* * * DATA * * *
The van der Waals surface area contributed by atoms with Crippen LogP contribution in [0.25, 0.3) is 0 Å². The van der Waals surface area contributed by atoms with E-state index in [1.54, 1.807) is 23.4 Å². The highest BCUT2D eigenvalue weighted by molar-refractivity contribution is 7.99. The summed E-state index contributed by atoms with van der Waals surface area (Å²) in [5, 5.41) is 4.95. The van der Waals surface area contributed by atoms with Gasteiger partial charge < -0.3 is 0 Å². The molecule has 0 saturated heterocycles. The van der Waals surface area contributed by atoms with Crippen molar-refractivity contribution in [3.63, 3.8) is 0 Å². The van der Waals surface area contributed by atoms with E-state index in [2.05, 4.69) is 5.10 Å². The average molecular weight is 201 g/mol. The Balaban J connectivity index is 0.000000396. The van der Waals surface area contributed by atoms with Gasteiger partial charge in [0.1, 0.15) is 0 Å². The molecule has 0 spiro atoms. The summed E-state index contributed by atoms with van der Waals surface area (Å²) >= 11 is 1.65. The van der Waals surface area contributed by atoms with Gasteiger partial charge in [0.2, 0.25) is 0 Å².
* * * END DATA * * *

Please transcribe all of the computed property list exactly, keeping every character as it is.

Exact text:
The van der Waals surface area contributed by atoms with Crippen LogP contribution in [0.25, 0.3) is 0 Å². The van der Waals surface area contributed by atoms with E-state index in [1.54, 1.807) is 23.4 Å². The highest BCUT2D eigenvalue weighted by molar-refractivity contribution is 7.99. The summed E-state index contributed by atoms with van der Waals surface area (Å²) in [5, 5.41) is 4.95. The van der Waals surface area contributed by atoms with Gasteiger partial charge < -0.3 is 0 Å². The molecule has 0 saturated heterocycles. The van der Waals surface area contributed by atoms with Crippen molar-refractivity contribution in [3.63, 3.8) is 0 Å². The van der Waals surface area contributed by atoms with E-state index in [2.05, 4.69) is 5.10 Å². The average molecular weight is 201 g/mol. The Balaban J connectivity index is 0.000000396. The van der Waals surface area contributed by atoms with Gasteiger partial charge in [0.1, 0.15) is 0 Å². The molecule has 0 spiro atoms. The summed E-state index contributed by atoms with van der Waals surface area (Å²) >= 11 is 1.65. The van der Waals surface area contributed by atoms with Gasteiger partial charge in [0.2, 0.25) is 0 Å².